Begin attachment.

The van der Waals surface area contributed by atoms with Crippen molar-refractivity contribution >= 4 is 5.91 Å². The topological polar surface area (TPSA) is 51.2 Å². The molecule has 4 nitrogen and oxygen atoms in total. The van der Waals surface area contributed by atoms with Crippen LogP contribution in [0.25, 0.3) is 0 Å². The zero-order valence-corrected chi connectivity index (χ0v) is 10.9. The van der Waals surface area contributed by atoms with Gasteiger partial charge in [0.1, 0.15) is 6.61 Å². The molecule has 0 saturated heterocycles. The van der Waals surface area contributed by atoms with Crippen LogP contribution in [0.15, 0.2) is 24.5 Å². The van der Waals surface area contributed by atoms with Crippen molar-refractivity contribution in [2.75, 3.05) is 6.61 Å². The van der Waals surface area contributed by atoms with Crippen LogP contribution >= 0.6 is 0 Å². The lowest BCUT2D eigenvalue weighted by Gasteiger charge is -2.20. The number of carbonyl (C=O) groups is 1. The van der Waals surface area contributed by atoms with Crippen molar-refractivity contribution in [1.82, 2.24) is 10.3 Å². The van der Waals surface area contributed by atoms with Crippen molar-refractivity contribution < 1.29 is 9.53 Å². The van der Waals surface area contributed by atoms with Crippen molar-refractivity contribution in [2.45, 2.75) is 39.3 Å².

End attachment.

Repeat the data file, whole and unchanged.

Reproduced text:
The van der Waals surface area contributed by atoms with Crippen molar-refractivity contribution >= 4 is 5.91 Å². The topological polar surface area (TPSA) is 51.2 Å². The molecule has 4 nitrogen and oxygen atoms in total. The van der Waals surface area contributed by atoms with Crippen LogP contribution in [0.25, 0.3) is 0 Å². The zero-order valence-corrected chi connectivity index (χ0v) is 10.9. The van der Waals surface area contributed by atoms with Gasteiger partial charge in [0.1, 0.15) is 6.61 Å². The molecule has 0 saturated heterocycles. The van der Waals surface area contributed by atoms with Crippen LogP contribution in [0.15, 0.2) is 24.5 Å². The van der Waals surface area contributed by atoms with Crippen molar-refractivity contribution in [2.75, 3.05) is 6.61 Å². The van der Waals surface area contributed by atoms with Crippen LogP contribution >= 0.6 is 0 Å². The lowest BCUT2D eigenvalue weighted by Gasteiger charge is -2.20. The number of carbonyl (C=O) groups is 1. The van der Waals surface area contributed by atoms with Crippen molar-refractivity contribution in [1.82, 2.24) is 10.3 Å². The van der Waals surface area contributed by atoms with Crippen molar-refractivity contribution < 1.29 is 9.53 Å². The van der Waals surface area contributed by atoms with Crippen molar-refractivity contribution in [2.45, 2.75) is 39.3 Å².